Clinical Psychopharmacology Section, Chemical Biology Research Branch

Neural and Cardiac Toxicities Associated With 3,4-Methylenedioxymethamphetamine (MDMA)
(+/-)-3,4-Methylenedioxymethamphetamine (MDMA) is a commonly abused illicit drug which affects multiple organ systems. In animals, high-dose administration of MDMA produces deficits in serotonin (5-HT) neurons (e.g., depletion of forebrain 5-HT) that have been viewed as neurotoxicity. Recent data implicate MDMA in the development of valvular heart disease (VHD). The present paper reviews several issues related to MDMA-associated neural and cardiac toxicities. The hypothesis of MDMA neurotoxicity in rats is evaluated in terms of the effects of MDMA on monoamine neurons, the use of scaling methods to extrapolate MDMA doses across species, and functional consequences of MDMA exposure. A potential treatment regimen (l-5-hydroxytryptophan plus carbidopa) for MDMA-associated neural deficits is discussed. The pathogenesis of MDMA-associated VHD is reviewed with specific reference to the role of valvular 5-HT(2B) receptors. The authors conclude that pharmacological effects of MDMA occur at the same doses in rats and humans. High doses of MDMA that produce 5-HT depletions in rats are associated with tolerance and impaired 5-HT release. Doses of MDMA that fail to deplete 5-HT in rats can cause persistent behavioral dysfunction, suggesting even moderate doses may pose risks. Finally, the MDMA metabolite, 3,4-methylenedioxyamphetamine (MDA), is a potent 5-HT(2B) agonist which could contribute to the increased risk of VHD observed in heavy MDMA users. Baumann MH, Rothman RB. Neural and cardiac toxicities associated with 3,4-methylenedioxymethamphetamine (MDMA). Int Rev Neurobiol 2009; 88: 257-296.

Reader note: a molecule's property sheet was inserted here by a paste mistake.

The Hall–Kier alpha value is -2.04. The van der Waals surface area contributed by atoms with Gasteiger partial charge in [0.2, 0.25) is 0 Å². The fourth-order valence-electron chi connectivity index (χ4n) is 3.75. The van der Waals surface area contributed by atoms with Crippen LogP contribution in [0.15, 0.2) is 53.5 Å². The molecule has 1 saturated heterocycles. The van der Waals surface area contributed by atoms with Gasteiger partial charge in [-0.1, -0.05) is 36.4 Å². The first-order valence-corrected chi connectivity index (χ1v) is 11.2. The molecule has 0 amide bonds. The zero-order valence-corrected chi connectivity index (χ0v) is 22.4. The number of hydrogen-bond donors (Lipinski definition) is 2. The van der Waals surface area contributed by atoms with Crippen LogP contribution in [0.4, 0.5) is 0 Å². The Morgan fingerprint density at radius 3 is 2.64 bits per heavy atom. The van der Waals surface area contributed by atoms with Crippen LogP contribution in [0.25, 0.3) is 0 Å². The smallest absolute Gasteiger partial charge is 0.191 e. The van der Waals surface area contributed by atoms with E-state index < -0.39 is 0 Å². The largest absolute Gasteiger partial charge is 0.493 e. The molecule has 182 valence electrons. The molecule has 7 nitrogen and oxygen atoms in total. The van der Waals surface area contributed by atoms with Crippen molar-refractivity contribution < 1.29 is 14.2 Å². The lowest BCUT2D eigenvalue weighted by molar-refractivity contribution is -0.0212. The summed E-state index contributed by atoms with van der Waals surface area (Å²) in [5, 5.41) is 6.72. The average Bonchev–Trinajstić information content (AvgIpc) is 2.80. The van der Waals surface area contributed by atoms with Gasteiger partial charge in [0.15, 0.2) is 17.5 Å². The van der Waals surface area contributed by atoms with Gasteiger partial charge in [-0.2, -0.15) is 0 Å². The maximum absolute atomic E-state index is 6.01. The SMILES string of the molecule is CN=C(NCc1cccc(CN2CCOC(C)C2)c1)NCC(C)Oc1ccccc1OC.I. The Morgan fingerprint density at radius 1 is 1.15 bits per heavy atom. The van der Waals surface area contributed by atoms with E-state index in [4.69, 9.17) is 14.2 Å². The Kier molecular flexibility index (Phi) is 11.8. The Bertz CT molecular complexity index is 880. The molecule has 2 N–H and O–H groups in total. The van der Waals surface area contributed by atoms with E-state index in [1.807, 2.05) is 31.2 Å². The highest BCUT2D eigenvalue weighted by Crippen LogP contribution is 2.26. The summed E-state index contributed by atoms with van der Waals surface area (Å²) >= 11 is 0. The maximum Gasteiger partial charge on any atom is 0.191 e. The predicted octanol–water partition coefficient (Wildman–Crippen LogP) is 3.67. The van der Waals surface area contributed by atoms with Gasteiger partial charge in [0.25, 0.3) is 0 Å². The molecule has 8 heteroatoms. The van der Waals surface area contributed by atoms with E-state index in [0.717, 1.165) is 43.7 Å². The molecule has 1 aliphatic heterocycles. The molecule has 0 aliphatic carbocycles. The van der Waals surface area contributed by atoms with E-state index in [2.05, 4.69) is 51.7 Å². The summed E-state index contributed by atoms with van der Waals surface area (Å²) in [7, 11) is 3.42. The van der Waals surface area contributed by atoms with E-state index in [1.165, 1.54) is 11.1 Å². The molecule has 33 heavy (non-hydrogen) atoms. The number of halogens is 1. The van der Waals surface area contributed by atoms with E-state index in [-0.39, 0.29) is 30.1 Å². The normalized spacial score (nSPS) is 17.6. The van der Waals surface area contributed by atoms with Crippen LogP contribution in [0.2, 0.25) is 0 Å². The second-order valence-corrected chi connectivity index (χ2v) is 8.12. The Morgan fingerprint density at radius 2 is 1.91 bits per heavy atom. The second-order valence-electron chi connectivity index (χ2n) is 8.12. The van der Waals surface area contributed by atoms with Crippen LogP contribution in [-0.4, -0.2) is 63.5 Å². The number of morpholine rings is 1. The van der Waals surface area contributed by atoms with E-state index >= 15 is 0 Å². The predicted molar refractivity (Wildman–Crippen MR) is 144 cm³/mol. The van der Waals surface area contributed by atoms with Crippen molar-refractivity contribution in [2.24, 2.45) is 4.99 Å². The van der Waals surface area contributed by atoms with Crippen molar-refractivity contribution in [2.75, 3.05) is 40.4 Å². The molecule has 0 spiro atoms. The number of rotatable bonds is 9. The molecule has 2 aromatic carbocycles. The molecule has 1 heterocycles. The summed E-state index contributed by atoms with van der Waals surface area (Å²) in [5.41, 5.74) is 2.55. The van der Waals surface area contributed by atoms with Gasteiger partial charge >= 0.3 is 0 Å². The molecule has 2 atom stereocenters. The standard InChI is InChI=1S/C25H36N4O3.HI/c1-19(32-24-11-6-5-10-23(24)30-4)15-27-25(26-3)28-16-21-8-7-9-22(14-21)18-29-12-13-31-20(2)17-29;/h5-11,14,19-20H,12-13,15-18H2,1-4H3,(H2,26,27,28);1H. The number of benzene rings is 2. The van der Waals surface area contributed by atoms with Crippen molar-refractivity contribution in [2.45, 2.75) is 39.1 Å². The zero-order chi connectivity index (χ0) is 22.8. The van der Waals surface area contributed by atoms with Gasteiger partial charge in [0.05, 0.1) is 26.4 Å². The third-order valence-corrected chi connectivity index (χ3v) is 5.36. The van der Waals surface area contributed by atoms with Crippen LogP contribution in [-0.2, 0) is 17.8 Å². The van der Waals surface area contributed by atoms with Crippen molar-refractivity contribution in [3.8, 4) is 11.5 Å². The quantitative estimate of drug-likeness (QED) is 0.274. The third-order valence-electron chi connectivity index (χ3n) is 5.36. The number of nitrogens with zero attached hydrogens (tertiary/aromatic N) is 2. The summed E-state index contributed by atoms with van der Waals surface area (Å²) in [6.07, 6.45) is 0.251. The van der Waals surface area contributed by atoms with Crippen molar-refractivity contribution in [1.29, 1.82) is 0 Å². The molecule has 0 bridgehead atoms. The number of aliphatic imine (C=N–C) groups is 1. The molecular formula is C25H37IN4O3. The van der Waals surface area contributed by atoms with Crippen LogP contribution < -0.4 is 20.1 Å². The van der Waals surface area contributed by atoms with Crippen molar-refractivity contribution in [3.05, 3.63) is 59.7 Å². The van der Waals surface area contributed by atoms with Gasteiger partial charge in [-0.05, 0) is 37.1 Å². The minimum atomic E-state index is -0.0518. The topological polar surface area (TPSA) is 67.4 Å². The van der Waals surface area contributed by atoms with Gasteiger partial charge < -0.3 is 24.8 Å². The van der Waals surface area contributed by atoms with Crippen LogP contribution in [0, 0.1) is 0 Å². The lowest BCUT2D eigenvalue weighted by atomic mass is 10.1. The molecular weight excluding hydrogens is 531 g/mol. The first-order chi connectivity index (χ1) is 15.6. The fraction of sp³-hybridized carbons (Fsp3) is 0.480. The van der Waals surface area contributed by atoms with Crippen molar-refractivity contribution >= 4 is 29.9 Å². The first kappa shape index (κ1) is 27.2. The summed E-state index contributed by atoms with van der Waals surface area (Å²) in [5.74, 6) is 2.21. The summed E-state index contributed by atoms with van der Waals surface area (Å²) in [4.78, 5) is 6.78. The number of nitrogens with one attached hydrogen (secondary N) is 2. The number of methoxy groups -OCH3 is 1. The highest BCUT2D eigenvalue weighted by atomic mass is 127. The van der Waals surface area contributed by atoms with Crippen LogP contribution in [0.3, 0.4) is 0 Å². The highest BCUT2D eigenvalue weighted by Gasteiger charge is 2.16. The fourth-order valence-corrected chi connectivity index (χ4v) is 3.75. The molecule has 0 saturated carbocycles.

Synthetic Studies of Neoclerodane Diterpenes From Salvia Divinorum: Role of the Furan In Affinity for Opioid Receptors
Further synthetic modification of the furan ring of salvinorin A (1), the major active component of Salvia divinorum, has resulted in novel neoclerodane diterpenes with opioid receptor affinity and activity. A computational study has predicted 1 to be a reproductive toxicant in mammals and is suggestive that use of 1 may be associated with adverse effects. IRP scientists report in this study that piperidine 21 and thiomorpholine 23 have been identified as selective partial agonists at kappa opioid receptors. This indicates that additional structural modifications of 1 may provide ligands with good selectivity for opioid receptors but with reduced potential for toxicity. Simpson DS, Lovell KM, Lozama A, Han N, Day VW, Dersch CM, Rothman RB, Prisinzano TE. Synthetic studies of neoclerodane diterpenes from Salvia divinorum: role of the furan in affinity for opioid receptors. Organic & Biomolecular Chemistry 2009;7(18): 3748-3756.

Serotonergic Drugs and Valvular Heart Disease
The serotonin (5-HT) releasers (+/-)-fenfluramine and (+)-fenfluramine were withdrawn from clinical use owing to increased risk of valvular heart disease. One prevailing hypothesis (i.e., the '5-HT hypothesis') suggests that fenfluramine-induced increases in plasma 5-HT underlie the disease. Here, IRP researchers critically evaluate the possible mechanisms responsible for fenfluramine-associated valve disease. Findings from in vitro and in vivo experiments performed in the authors' laboratory are reviewed. The data are integrated with existing literature to address the validity of the 5-HT hypothesis and suggest alternative explanations. The overwhelming majority of evidence refutes the 5-HT hypothesis. A more likely cause of fenfluramine-induced valvulopathy is activation of 5-HT(2B) receptors on heart valves by the metabolite norfenfluramine. Future serotonergic medications should be designed to lack 5-HT(2B) agonist activity. Rothman RB, Baumann MH. Serotonergic drugs and valvular heart disease. Expert Opin Drug Safety 2009; 8(3): 317-329.